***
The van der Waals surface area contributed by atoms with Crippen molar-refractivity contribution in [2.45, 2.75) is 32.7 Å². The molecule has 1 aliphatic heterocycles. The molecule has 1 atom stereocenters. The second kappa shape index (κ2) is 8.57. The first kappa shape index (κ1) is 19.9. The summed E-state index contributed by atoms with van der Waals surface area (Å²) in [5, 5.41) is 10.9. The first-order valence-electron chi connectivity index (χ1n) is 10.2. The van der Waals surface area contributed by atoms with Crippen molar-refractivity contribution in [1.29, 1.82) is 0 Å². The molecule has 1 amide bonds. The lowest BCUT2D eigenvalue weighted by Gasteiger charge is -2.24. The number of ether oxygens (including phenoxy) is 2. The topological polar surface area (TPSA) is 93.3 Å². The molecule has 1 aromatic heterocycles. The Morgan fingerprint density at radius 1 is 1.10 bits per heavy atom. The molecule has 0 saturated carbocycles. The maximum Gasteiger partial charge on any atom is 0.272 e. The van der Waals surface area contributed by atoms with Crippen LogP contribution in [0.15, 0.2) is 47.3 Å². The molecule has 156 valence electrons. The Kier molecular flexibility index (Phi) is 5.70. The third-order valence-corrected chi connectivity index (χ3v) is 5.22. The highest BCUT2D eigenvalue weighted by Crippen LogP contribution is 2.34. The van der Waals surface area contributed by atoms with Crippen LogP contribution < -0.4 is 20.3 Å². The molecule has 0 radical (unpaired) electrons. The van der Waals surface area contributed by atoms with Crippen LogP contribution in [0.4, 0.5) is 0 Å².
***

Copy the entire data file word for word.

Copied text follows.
The van der Waals surface area contributed by atoms with Crippen molar-refractivity contribution in [2.45, 2.75) is 32.7 Å². The molecule has 1 aliphatic heterocycles. The molecule has 1 atom stereocenters. The second kappa shape index (κ2) is 8.57. The first kappa shape index (κ1) is 19.9. The summed E-state index contributed by atoms with van der Waals surface area (Å²) in [5, 5.41) is 10.9. The first-order valence-electron chi connectivity index (χ1n) is 10.2. The van der Waals surface area contributed by atoms with Crippen molar-refractivity contribution in [1.29, 1.82) is 0 Å². The molecule has 1 amide bonds. The lowest BCUT2D eigenvalue weighted by Gasteiger charge is -2.24. The number of ether oxygens (including phenoxy) is 2. The topological polar surface area (TPSA) is 93.3 Å². The molecule has 1 aromatic heterocycles. The Morgan fingerprint density at radius 1 is 1.10 bits per heavy atom. The molecule has 0 saturated carbocycles. The maximum Gasteiger partial charge on any atom is 0.272 e. The van der Waals surface area contributed by atoms with Crippen LogP contribution in [0.15, 0.2) is 47.3 Å². The molecule has 156 valence electrons. The Kier molecular flexibility index (Phi) is 5.70. The third-order valence-corrected chi connectivity index (χ3v) is 5.22. The highest BCUT2D eigenvalue weighted by Crippen LogP contribution is 2.34. The van der Waals surface area contributed by atoms with Crippen LogP contribution < -0.4 is 20.3 Å². The molecule has 0 radical (unpaired) electrons. The van der Waals surface area contributed by atoms with Crippen LogP contribution in [0.4, 0.5) is 0 Å².